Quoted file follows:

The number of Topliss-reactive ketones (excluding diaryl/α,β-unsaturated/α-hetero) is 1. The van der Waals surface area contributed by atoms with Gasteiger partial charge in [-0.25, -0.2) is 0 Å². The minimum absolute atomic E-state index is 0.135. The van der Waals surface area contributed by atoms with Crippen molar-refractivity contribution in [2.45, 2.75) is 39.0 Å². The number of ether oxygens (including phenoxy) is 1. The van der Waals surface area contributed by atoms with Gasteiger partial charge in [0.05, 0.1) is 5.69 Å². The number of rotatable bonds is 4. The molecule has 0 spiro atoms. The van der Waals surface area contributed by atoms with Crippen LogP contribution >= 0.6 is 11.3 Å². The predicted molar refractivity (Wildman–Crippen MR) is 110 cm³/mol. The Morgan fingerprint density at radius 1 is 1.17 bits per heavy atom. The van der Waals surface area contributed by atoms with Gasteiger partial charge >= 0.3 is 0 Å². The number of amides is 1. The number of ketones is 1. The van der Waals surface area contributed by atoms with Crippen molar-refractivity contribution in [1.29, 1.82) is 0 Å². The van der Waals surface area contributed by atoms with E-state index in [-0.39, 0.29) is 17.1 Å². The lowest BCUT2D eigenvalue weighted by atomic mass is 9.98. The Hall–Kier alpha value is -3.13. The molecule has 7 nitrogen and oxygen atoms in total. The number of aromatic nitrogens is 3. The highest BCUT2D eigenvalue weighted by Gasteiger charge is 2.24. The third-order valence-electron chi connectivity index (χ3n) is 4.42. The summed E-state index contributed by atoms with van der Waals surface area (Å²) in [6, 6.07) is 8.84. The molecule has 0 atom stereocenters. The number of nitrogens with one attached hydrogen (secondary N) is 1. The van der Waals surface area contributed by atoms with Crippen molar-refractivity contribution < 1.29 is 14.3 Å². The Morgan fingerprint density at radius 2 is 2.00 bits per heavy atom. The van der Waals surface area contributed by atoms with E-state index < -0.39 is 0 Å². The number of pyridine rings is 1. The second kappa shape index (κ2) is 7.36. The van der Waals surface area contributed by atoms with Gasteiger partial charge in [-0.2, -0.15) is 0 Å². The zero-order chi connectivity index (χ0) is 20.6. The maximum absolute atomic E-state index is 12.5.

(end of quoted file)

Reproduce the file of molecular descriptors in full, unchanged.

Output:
The number of Topliss-reactive ketones (excluding diaryl/α,β-unsaturated/α-hetero) is 1. The van der Waals surface area contributed by atoms with Gasteiger partial charge in [-0.25, -0.2) is 0 Å². The minimum absolute atomic E-state index is 0.135. The van der Waals surface area contributed by atoms with Crippen molar-refractivity contribution in [2.45, 2.75) is 39.0 Å². The number of ether oxygens (including phenoxy) is 1. The van der Waals surface area contributed by atoms with Gasteiger partial charge in [0.05, 0.1) is 5.69 Å². The number of rotatable bonds is 4. The molecule has 0 spiro atoms. The van der Waals surface area contributed by atoms with Crippen LogP contribution >= 0.6 is 11.3 Å². The predicted molar refractivity (Wildman–Crippen MR) is 110 cm³/mol. The Morgan fingerprint density at radius 1 is 1.17 bits per heavy atom. The van der Waals surface area contributed by atoms with Gasteiger partial charge >= 0.3 is 0 Å². The number of amides is 1. The number of ketones is 1. The van der Waals surface area contributed by atoms with Crippen molar-refractivity contribution in [1.29, 1.82) is 0 Å². The van der Waals surface area contributed by atoms with E-state index in [-0.39, 0.29) is 17.1 Å². The lowest BCUT2D eigenvalue weighted by atomic mass is 9.98. The Hall–Kier alpha value is -3.13. The molecule has 7 nitrogen and oxygen atoms in total. The number of aromatic nitrogens is 3. The highest BCUT2D eigenvalue weighted by Gasteiger charge is 2.24. The third-order valence-electron chi connectivity index (χ3n) is 4.42. The summed E-state index contributed by atoms with van der Waals surface area (Å²) in [6, 6.07) is 8.84. The molecule has 0 atom stereocenters. The number of nitrogens with one attached hydrogen (secondary N) is 1. The van der Waals surface area contributed by atoms with Crippen molar-refractivity contribution < 1.29 is 14.3 Å². The Morgan fingerprint density at radius 2 is 2.00 bits per heavy atom. The van der Waals surface area contributed by atoms with E-state index < -0.39 is 0 Å². The number of pyridine rings is 1. The second kappa shape index (κ2) is 7.36. The van der Waals surface area contributed by atoms with Gasteiger partial charge in [-0.2, -0.15) is 0 Å². The zero-order chi connectivity index (χ0) is 20.6. The maximum absolute atomic E-state index is 12.5.